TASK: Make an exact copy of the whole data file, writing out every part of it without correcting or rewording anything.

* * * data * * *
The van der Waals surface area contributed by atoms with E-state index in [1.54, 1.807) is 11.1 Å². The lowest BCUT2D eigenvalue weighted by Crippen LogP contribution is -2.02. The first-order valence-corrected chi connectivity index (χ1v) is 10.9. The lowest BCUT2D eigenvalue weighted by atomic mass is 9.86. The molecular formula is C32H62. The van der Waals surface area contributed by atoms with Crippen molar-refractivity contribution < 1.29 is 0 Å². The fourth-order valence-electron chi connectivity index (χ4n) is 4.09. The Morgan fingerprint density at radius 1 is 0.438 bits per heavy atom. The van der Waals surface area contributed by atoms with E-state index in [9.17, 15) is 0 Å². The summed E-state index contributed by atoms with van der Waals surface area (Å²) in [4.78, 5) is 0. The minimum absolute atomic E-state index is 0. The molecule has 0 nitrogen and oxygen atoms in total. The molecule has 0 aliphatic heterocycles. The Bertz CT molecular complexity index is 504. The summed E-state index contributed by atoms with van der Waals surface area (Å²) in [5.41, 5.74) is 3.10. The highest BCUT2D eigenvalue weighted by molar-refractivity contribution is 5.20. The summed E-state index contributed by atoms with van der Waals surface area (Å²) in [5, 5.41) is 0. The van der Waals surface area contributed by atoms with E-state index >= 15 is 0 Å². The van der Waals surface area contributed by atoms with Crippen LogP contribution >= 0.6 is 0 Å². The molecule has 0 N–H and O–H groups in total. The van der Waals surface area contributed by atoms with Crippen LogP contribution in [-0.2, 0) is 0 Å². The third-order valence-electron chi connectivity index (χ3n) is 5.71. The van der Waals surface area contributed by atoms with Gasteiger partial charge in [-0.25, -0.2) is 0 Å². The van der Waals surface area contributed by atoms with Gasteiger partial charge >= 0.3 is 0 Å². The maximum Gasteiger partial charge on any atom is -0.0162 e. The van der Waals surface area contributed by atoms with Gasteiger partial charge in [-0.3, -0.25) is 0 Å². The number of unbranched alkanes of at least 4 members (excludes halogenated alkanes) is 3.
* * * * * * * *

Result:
The van der Waals surface area contributed by atoms with E-state index in [1.54, 1.807) is 11.1 Å². The lowest BCUT2D eigenvalue weighted by Crippen LogP contribution is -2.02. The first-order valence-corrected chi connectivity index (χ1v) is 10.9. The lowest BCUT2D eigenvalue weighted by atomic mass is 9.86. The molecular formula is C32H62. The van der Waals surface area contributed by atoms with Crippen molar-refractivity contribution < 1.29 is 0 Å². The fourth-order valence-electron chi connectivity index (χ4n) is 4.09. The Morgan fingerprint density at radius 1 is 0.438 bits per heavy atom. The van der Waals surface area contributed by atoms with E-state index in [9.17, 15) is 0 Å². The summed E-state index contributed by atoms with van der Waals surface area (Å²) in [4.78, 5) is 0. The minimum absolute atomic E-state index is 0. The molecule has 0 nitrogen and oxygen atoms in total. The molecule has 0 aliphatic heterocycles. The Bertz CT molecular complexity index is 504. The summed E-state index contributed by atoms with van der Waals surface area (Å²) in [5.41, 5.74) is 3.10. The highest BCUT2D eigenvalue weighted by molar-refractivity contribution is 5.20. The summed E-state index contributed by atoms with van der Waals surface area (Å²) in [5, 5.41) is 0. The van der Waals surface area contributed by atoms with E-state index >= 15 is 0 Å². The van der Waals surface area contributed by atoms with Crippen LogP contribution >= 0.6 is 0 Å². The molecule has 0 N–H and O–H groups in total. The van der Waals surface area contributed by atoms with Crippen LogP contribution in [-0.2, 0) is 0 Å². The third-order valence-electron chi connectivity index (χ3n) is 5.71. The van der Waals surface area contributed by atoms with Gasteiger partial charge in [-0.25, -0.2) is 0 Å². The van der Waals surface area contributed by atoms with Gasteiger partial charge >= 0.3 is 0 Å². The maximum Gasteiger partial charge on any atom is -0.0162 e. The van der Waals surface area contributed by atoms with Gasteiger partial charge in [-0.3, -0.25) is 0 Å². The number of unbranched alkanes of at least 4 members (excludes halogenated alkanes) is 3.